When truth is stranger than fiction the latter tends to satirize the former. And when a play intended to denounce an unbeatable and muddy reality as the rampant corruption that took over among the political class in Spain long time ago as, for example, the Gürtel case recently revealed to the public opinion, farce is the best way… and the more acidic the better.
With a simplistic and minimalist approach and scenery, and a handful of actors who appear successively in one single stage (initially an office in a political party’s headquarters which is transformed, depending on the situation, into a lobby, a hall or a golf camp, for example) Corruptia tells the story of President Frank, number two and young talent in the regional branch of a national political party that governs the indeterminate and so called “Region of the East”, and who ends up being turned into the scapegoats by his own peers when a huge corruption scandal in which all them are involved is unraveled.
The play uses video projections, flashbacks, speeches, alleged telephone conversations and video conferences, debates in parliament, songs with their own soundtrack, always alternating between the use of Catalan and Spanish depending on the situation in a continuous parade of characters in crescendo that goes steadily and in a fast pace until reaching a suggestive and attractive ending.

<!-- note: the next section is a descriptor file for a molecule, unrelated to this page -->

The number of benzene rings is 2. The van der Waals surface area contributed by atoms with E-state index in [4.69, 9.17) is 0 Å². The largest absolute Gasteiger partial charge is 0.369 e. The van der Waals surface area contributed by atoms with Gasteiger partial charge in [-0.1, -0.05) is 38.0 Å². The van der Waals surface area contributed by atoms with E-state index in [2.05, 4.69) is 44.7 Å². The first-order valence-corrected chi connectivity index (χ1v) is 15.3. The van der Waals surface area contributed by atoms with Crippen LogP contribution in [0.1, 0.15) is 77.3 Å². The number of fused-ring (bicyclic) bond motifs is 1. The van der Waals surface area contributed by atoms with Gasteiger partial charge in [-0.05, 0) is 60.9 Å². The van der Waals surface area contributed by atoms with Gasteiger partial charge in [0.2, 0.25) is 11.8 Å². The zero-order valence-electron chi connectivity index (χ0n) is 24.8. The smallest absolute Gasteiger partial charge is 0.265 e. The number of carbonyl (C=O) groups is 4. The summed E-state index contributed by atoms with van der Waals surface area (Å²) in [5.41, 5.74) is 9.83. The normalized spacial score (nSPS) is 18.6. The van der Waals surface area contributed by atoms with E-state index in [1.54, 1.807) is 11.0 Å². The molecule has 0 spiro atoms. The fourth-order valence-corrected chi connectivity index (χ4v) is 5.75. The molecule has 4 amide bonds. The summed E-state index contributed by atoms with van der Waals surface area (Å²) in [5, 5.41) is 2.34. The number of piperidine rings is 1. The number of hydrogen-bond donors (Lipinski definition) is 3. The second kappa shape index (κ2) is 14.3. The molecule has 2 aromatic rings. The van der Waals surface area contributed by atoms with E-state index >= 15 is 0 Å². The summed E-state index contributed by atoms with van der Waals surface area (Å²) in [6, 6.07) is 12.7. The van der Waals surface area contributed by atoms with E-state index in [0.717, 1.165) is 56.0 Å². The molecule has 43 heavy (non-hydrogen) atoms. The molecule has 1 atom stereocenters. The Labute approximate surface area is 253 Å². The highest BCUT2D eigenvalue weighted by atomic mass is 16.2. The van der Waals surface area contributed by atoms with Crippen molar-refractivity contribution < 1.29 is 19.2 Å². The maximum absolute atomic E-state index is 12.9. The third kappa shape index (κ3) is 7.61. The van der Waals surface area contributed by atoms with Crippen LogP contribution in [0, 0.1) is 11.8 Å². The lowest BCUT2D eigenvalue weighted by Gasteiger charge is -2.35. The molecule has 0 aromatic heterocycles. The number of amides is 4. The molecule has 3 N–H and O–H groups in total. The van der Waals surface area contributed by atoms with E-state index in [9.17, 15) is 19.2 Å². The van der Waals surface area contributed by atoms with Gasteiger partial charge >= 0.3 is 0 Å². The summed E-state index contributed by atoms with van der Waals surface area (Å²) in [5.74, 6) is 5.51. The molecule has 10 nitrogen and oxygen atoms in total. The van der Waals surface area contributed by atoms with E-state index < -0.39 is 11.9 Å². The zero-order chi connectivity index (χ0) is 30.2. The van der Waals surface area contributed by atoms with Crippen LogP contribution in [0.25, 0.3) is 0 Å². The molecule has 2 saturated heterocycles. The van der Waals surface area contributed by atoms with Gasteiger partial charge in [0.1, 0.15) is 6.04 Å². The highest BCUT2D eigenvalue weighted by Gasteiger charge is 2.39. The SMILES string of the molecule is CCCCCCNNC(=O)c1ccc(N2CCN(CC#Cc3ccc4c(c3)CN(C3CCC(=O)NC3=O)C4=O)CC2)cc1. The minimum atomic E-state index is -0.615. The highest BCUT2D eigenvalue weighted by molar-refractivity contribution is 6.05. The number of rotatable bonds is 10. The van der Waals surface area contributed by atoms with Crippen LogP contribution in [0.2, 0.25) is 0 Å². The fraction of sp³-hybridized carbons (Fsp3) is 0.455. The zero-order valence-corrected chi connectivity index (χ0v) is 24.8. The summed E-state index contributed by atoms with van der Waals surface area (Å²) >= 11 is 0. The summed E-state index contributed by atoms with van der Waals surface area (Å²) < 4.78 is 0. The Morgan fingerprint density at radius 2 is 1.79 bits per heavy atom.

Played by the actors of L’Enjòlit; Elies Barbera, Albert Alemany, Jenny Beacraft, Marin and Marta Arnau Montiel, and directed by Carles Fernández Giua, it doubtless respects the spirit the theater group claims on their website, where they emphasizes their intention to address social issues in key of acid humor with this sentence: “we will put salt on the wound, and we will bite if necessary”.
In this work, of course, any resemblance to reality is purely coincidental, but seeing it is not so hard to imagine where its author, the journalist Josep Lluís Fitó, got the inspiration from. Specially (and sadly too) if you are Spanish, and even more if you inhabit any of those “regions of the east” (as Valencia) where the PP traditionally governed, and where corruption cases, as the Gürtel among many others, recently abounded. Is it? Just take a look then at the main character, the so called Frank, to see how similar his life and his situation is to the infamous Barcenas, the scapegoat of the PP in real life regarding the Gürtel. Is it yet? Then we just have to see how others did not apparently see just coincidences on this play, especially if we take a look into the long history of refusals he got when he tried to represent it in the Valencian town of Xativa, for example (on the east of Spain), governed by the PP and from which Fitó himself comes from.